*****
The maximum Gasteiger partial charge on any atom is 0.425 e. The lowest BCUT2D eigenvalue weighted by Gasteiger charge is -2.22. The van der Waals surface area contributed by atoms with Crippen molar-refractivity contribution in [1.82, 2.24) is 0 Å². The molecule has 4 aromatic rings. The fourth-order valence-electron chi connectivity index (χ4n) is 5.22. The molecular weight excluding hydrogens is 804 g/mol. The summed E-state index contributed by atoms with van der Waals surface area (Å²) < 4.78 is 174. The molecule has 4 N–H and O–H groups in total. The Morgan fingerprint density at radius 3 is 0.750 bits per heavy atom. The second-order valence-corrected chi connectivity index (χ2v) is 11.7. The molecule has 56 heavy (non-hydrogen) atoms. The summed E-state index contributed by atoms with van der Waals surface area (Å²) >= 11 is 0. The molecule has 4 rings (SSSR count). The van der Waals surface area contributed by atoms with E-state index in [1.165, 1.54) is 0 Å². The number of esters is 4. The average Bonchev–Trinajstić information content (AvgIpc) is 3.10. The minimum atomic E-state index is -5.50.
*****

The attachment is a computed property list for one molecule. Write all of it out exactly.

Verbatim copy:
The maximum Gasteiger partial charge on any atom is 0.425 e. The lowest BCUT2D eigenvalue weighted by Gasteiger charge is -2.22. The van der Waals surface area contributed by atoms with Crippen molar-refractivity contribution in [1.82, 2.24) is 0 Å². The molecule has 4 aromatic rings. The fourth-order valence-electron chi connectivity index (χ4n) is 5.22. The molecular weight excluding hydrogens is 804 g/mol. The summed E-state index contributed by atoms with van der Waals surface area (Å²) < 4.78 is 174. The molecule has 4 N–H and O–H groups in total. The Morgan fingerprint density at radius 3 is 0.750 bits per heavy atom. The second-order valence-corrected chi connectivity index (χ2v) is 11.7. The molecule has 56 heavy (non-hydrogen) atoms. The summed E-state index contributed by atoms with van der Waals surface area (Å²) >= 11 is 0. The molecule has 4 rings (SSSR count). The van der Waals surface area contributed by atoms with E-state index in [1.165, 1.54) is 0 Å². The number of esters is 4. The average Bonchev–Trinajstić information content (AvgIpc) is 3.10. The minimum atomic E-state index is -5.50.